Top Trends in the Children’s Food and Beverage Market

Top Trends in the Children’s Food and Beverage Market

When it comes to purchasing food, taste is the number one priority for most consumers. For parents, their children’s willingness to eat a given food is a close second. Compared to all consumers, parents are more likely to prioritize food characteristics that provide a health halo such as high protein, unsaturated fats, clean label, low sugar, and non-GMO. Parents tend to be more health-conscious and choosy about foods for their kids and themselves.

Products free from common allergens – such as nuts, dairy, and eggs – are also a high priority for parents, particularly those who have children with real or perceived allergies or intolerances. Packaged Facts’ December 2022 National Online Consumer Survey indicates that 27% of respondents with children report that they have a child with food allergies, while the number of children with food intolerances or sensitivities may be even higher.

According to Packaged Facts’ new report Children’s Food and Beverage Market: Trends and Opportunities, 2nd Edition, the retail market for children’s food and beverage products experienced average annual growth of nearly 8% from 2017 to 2022 due to new value-added product introductions, boosted grocery sales during the pandemic, and high levels of inflation that led to price increases.

Who Buys Children’s Food and Beverage Products?

Although children’s food and beverage products are marketed for kids, most of these products are purchased by their adult parents/guardians. Thus, the food preferences of parents are very important to examine. Parents also report on habits and preferences of their children, which can be used to gauge children’s perspectives.

Influence of Millennials and Women

Millennials are a key demographic in the children’s food and beverage market since they currently parent the largest share of children under age 18. Younger members of Generation X also have significant influence in this realm.

These two demographic groups tend to have preferences for more premium foods – such as organic and clean label products – so appropriate labeling is often valuable in the children’s food market.

Most food makers target these younger groups aggressively, paying particular attention to special diet trends that are more prevalent in younger generations (such as plant-based/vegan, low sugar, high protein, and gluten-free).

Better-for-you products in many diet areas are targeted at younger consumers and their children because there is more interest in special diets among these age groups.

Women are another key demographic in the market for children’s food and beverage products. In households with children, women are more likely to be the primary shoppers.

Additionally, most single-parent households are also headed by women. Thus, women’s preferences are very important to the children’s food market, since women are more likely than men to be making decisions about what products to buy for their kids.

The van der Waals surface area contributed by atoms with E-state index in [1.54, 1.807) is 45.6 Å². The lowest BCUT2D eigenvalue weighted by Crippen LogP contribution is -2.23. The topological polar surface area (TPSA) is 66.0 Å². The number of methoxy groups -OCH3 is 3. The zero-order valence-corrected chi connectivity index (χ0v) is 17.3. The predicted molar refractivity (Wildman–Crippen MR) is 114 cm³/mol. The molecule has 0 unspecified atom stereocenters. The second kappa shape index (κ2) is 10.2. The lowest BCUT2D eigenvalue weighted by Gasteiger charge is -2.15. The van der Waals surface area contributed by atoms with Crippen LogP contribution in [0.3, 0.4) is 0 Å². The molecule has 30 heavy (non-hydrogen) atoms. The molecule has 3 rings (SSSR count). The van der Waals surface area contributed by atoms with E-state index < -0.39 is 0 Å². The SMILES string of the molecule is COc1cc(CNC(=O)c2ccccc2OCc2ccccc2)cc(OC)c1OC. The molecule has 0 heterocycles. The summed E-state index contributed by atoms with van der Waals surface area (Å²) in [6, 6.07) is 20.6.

Parents are also more likely to be in higher income groups. The financial expenses associated with having children can make some lower income consumers delay having children until they attain more income or decide not to have kids at all.

Unsurprisingly, parents are much more likely to be married, engaged, or living with a partner. Single people may not have an opportunity or desire to have a child, which they would need to raise alone when living without a partner.

Parents Turning to Online Grocery Shopping for Convenience

Before the pandemic, retailers of all types were attempting to expand online shopping options by making more items available for pickup and delivery. After COVID-19 changed consumer behavior and preferences and led to more convenience options, more people are shopping for groceries online to avoid leaving home (or at least to avoid shopping in a crowded store).

Online grocery shopping is generally driven by convenience, especially for parents. Parents are also more likely to shop for groceries online, as online grocery shopping is especially convenient for busy parents who may not have a lot of time or desire to shop in stores, particularly if they must bring young children along with them.

Purchasing fully prepared meals online – from grocery stores, restaurants, or meal delivery services – is particularly convenient for families to get meals on the table, both for themselves and their children during a hectic day.

For instance, Nurture Life is a meal delivery company that specifically targets families with children, offering meals, finger foods, and snacks for many stages of childhood – baby (3-24 months), toddler (1-4 years), children age 3-10, and children age 11-18. Each meal purports to be nutritious by focusing on organic produce, whole grains, and proteins free from antibiotics. Near the end of 2022, Good Housekeeping published reviews of meal kit and prepared meal delivery services catering to families with kids, naming Nurture Life the best overall children’s meal delivery service.

Additional analysis of the children’s food and beverage market can be found in the January 2023 Packaged Facts report Children’s Food and Beverage Market: Trends and Opportunities, 2nd Edition.

About the blogger:

Cara Rasch is a food and beverage analyst for Packaged Facts. She studies consumer and industry trends in this space and has a B.A. in economics from Allegheny College.